[Asterisk-Dev] OT: Raging Argument about the GPL/Patents/SCO

Jayson Vantuyl kagato at chaosium.net
Thu Jul 29 14:37:14 MST 2004

On Thu, Jul 29, 2004 at 12:19:54PM -0700, dking at pimpsoft.com wrote:
> > G.729 is patented. You cannot write your own G.729 codec
> No it doesn't. It does not forbid clean room implementations from
> being created from reverse engineered sources or from plain english
> notes. All that would be required to make a gpl stack for it would be
> for one person to take the specs and convert them to plain english and
> for another to read it and code it from english. The right to free
> speech provides for this and the gpl supports clean room
> implementations of anything proprietary, after all that is what LINUX
> started out as , a clean room implementation of a proprietary Unix
> clone, that base for the parent it self begin proprietary in nature.
> Dont give me that crap, you sound like SCO.
Sorry to cry foul, but patents don't give a damn about whether or not
you made a clean-room implementation.  Part of the suck of patents is
that they prevent other people from subsequently making the same
discovery and capitalizing off of it.  If Leibnitz had patented
Calculus, Newton couldn't have sold his books (I know you can't patent
mathematics, but you get the point).

Put simply, patents apply regardless of a clean-room.  Prior art is
another matter.

As for your licensing mumbo jumbo, it's just that.  IF you make a
derivative work of GPL'd software, you can't get the GPL off of it.
That's true, well, and good.

However, Digium owned the copyright on Asterisk before it was GPL'd.  As
such, they can offer it to you under the GPL, but still license it
later.  As for your changes, they never accept them unless you give them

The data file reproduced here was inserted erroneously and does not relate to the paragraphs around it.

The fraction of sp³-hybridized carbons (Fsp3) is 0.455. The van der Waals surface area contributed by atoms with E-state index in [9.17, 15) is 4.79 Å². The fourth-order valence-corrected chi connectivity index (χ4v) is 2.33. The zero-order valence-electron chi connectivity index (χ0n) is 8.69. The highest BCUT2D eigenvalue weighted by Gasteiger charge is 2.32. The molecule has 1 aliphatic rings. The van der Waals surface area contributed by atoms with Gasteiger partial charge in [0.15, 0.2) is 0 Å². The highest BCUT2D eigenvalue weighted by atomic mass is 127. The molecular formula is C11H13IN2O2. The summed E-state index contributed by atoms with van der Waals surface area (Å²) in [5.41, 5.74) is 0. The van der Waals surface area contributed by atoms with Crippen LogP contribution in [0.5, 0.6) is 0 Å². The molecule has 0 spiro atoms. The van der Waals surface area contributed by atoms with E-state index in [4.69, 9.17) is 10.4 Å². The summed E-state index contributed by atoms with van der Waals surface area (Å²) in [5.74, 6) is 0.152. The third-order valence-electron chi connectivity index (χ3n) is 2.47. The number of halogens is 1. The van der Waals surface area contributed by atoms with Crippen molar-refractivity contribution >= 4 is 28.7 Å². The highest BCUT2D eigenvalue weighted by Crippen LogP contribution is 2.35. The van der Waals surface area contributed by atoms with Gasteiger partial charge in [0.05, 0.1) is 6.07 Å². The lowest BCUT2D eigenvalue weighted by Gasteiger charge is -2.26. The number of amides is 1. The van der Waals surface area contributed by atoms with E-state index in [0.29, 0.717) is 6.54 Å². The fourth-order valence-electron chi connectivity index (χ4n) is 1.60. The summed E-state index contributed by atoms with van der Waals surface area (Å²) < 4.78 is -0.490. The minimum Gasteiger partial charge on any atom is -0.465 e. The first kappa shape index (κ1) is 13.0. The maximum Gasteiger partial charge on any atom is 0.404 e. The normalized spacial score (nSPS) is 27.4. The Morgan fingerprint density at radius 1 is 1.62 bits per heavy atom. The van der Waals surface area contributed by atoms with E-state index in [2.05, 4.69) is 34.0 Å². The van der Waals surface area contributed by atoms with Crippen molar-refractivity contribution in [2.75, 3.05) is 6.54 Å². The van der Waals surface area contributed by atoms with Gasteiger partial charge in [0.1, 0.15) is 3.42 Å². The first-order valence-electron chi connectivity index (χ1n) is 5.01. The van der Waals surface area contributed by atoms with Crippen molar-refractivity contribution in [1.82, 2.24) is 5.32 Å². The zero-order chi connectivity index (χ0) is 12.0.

the copyright or a license to it.  As such, you give them proprietary
rights over your change to source they already have a proprietary right
to.  They have the original rights, they have been given rights to all
modifications incorporated into it, the GPL isn't involved.  The GPL
binds people who recieve the software under it, not those who release
it.  Look at the GPL and you'll see that there are very few restrictions
on the author.

Again, Digium gave it to you under the GPL.  They did not give it to
themselves under the GPL.  Additionally, they don't take GPL'd changes,
only proprietary changes with a rights transfer and an agreement that
those changes will later be released under the GPL (although not ONLY
under the GPL).

Digium is not the only people who do this and they are NOT in violation
of the GPL.  Dual-licensing under the GPL is a very important feature
right now.  Look at MySQL or Qt--they're both dual licensed.

You should probably spend some time learning about law (if you can keep
your mouth shut long enough).

Jayson Vantuyl

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